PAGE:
Were we prepared for it the first time around? Absolutely not, but we came out with plausible solutions, swinging hard to knock down our opponent. We were ready to embrace and build the new normal as per the new rules of engagement, and the consumer played ball too. It was all coming together, the salaries were almost back to pre-Covid days, sales were up to 70%, the staff strength was increasing, the grandiose caterings were happening and the sentiment to celebrate was back. Within the industry we started using the term “Post Covid” and I think we jumped the gun.


Surprise Surprise

I can’t say it happened overnight but the turn of events was extremely swift. From a fast-paced road to recovery to being the #1 country “in covid terms” broke us badly. For the fraternity, it meant us going back to the drawing board without new answers to the same old problem that has now returned with a vengeance. As I write this piece, we are closed. We started with a night curfew (surprisingly cinemas were on during this time) and are now down to a “delivery only” that features as a part of essentials. “Bars” cannot deliver alcohol but have recently been made to pay the full increased excise license fee for the entire year. It is déjà vu with one change — a lot more people you know are testing positive, many more have lost their loved ones, and the infrastructure that is meant to curtail all this, is crumbling. Covid is all around us, and it is time for sheer survival and nothing else.


Prepped up this time?

For sure we were, while hoping that this preparedness never comes into effect. When I say ‘prepared’, it does not mean that we have a magic wand. We are just more cognizant of the fact that we will lose more business, more time will be taken, we will yet again need to invest both in product and in the sentiment. We were ready this time to accept things and be patient, we were ready to manage inventories well, keep our costs down, halt our expansion plans, renegotiate terms of trade, and more importantly, sit this one out. This time, we knew how the ball will roll.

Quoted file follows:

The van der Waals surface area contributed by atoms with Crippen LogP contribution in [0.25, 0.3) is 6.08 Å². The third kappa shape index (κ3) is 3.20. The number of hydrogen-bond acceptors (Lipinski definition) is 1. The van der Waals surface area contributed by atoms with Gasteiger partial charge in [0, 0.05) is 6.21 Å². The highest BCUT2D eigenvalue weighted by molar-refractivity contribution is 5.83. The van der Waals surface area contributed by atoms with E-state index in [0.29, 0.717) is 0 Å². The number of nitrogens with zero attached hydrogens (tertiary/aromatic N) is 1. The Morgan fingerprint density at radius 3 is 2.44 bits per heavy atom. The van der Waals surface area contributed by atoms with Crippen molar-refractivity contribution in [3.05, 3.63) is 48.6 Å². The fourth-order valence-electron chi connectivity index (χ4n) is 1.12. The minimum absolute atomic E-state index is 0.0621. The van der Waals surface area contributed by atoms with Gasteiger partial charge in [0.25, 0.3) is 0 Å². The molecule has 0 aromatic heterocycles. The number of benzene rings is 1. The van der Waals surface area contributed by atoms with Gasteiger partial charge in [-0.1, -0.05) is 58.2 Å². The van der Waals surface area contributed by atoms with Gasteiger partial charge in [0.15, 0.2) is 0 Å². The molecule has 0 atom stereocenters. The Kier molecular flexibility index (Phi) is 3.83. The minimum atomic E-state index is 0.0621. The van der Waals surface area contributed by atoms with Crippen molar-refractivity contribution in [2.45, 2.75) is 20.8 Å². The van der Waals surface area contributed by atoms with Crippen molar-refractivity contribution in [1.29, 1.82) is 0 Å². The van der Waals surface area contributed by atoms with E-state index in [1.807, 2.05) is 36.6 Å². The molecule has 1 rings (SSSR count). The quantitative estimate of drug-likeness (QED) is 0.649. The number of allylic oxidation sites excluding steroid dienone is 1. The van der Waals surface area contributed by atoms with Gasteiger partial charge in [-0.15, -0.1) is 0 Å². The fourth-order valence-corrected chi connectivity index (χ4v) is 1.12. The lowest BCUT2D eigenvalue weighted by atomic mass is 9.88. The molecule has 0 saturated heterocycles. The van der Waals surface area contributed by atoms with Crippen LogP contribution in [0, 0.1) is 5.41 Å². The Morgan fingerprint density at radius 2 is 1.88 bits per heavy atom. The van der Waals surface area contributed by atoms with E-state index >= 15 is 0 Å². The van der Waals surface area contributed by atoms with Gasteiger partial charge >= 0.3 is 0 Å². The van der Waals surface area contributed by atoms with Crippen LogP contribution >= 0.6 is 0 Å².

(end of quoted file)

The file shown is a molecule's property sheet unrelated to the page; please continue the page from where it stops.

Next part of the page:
Rahul Gomes Pereira, a celebrated Chef and a friend believes, “the F&B industry has taken to this wave much better than the first. The industry as a whole is going through almost a purge of sorts. Good food, great drinks won’t go out of style and that’s the only trend that’s going to survive. From the perspective of a chef, he feels that chefs should understand the importance of being involved with the business and understanding the numbers even more post this pandemic. It is important to be self-reliant and not at the mercy of investors or restaurant owners.”


How and why?

There is no point debating this further. Lives win hands down when it is Lives versus Livelihood. We will surely fight the livelihood battle once we win the first war. It’s time to be safe, keep your loved ones safe, keep your employees safe, customers safe, and take it one day at a time, one win at a time. If we somehow get over this wave, get over the gloom, the road to economic recovery in this sector should not be a cause for concern and we have seen this happening in the last eight odd months.